Nasdaq is open to becoming a cryptocurrency exchange, according to the company’s CEO – but only after the space matures.
In a discussion with CNBC’s Squawk Box on Wednesday, Nasdaq CEO Adena Friedman mentioned that Nasdaq “would consider” becoming a cryptocurrency exchange over time:
“Certainly Nasdaq would consider becoming a crypto exchange over time. If we do look at it and say ‘it’s time, people are ready for a more regulated market,’ for something that provides a fair experience for investors.”
— Kate Rooney (@Kr00ney) April 25, 2018
Nasdaq’s main concern is with regulation. The crypto space remains largely unregulated. It’s still the “Wild West” of the age of ICOs and cryptocurrencies. As the space matures and regulation increases, however, Nasdaq could enter the cryptocurrency industry in a big way. Other institutional investors would likely follow suit.
Overall, Friedman is bullish on the future of digital assets:
“I believe that digital currencies will continue to persist. It’s just a matter of how long it will take for that space to mature. Once you look at it and say, ‘do we want to provide a regulated market for this?’ Certainly Nasdaq would consider it.”
Nasdaq Announces Partnership with Gemini Cryptocurrency Exchange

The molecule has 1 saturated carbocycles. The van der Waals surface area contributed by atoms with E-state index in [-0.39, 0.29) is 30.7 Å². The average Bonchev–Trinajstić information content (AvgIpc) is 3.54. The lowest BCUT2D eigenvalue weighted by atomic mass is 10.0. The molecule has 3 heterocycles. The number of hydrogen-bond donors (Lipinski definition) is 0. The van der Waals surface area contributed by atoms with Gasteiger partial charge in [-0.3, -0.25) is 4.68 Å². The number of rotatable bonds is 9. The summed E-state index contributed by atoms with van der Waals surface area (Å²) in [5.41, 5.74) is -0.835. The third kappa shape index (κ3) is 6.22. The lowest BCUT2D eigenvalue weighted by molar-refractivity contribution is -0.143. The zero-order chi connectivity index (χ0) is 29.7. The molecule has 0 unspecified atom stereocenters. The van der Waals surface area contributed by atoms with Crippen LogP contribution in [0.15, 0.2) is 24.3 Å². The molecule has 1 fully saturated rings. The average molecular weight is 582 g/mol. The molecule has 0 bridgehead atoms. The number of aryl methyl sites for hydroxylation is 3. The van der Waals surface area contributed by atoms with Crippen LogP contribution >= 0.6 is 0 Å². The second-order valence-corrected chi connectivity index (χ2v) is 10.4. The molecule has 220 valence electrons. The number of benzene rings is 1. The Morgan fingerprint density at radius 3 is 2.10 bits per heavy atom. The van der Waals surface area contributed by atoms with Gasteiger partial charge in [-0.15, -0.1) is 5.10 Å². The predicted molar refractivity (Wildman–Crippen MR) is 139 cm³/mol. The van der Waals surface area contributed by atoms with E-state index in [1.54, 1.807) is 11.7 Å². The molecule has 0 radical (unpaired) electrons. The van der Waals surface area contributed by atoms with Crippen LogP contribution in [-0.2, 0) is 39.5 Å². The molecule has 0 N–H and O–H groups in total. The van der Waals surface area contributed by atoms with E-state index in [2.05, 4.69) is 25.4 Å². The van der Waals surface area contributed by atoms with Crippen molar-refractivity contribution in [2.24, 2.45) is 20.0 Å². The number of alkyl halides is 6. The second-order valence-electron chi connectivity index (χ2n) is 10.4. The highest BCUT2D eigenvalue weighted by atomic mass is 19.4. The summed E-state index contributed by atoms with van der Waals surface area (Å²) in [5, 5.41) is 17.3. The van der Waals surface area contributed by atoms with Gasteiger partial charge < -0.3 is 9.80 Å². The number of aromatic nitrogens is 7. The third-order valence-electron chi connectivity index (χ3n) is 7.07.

Nasdaq is already an active participant in the cryptocurrency industry. Earlier today, the company announced a collaboration with cryptocurrency exchange Gemini, which was founded by early bitcoin investors Tyler and Cameron Winklevoss. Gemini will receive access to Nasdaq’s surveillance technology through the partnership, allowing the exchange to create a fair marketplace for all participants.
While Nasdaq is already supporting cryptocurrency exchanges, Friedman stopped short of endorsing ICOs.
“ICOs need to be regulated,” Friedman said during the CNBC interview. “The SEC is right that those are securities and need to be regulated as such.”
The US SEC has shown an increased desire to crack down on initial coin offerings (ICOs). Many ICOs violate the “Howey Test”, which means that they’re likely selling what constitutes a security – even if that security is advertised as a “cryptocurrency” or a “utility token”. Sales of such tokens are illegal in the United States without regulation from the SEC.
Meanwhile, SEC Chairman Jay Clayton said his agency is devoting a “significant portion of resources” to monitoring the ICO space.
All of this means that Nasdaq’s cryptocurrency exchange ambitions may not be far away. As regulation in the space continues to increase, and institutional investors continue to show interest, it seems like it’s only a matter of time before major players like Nasdaq get involved in a big way.
Stay tuned for more information as Nasdaq continues to consider offering a cryptocurrency exchange to investors.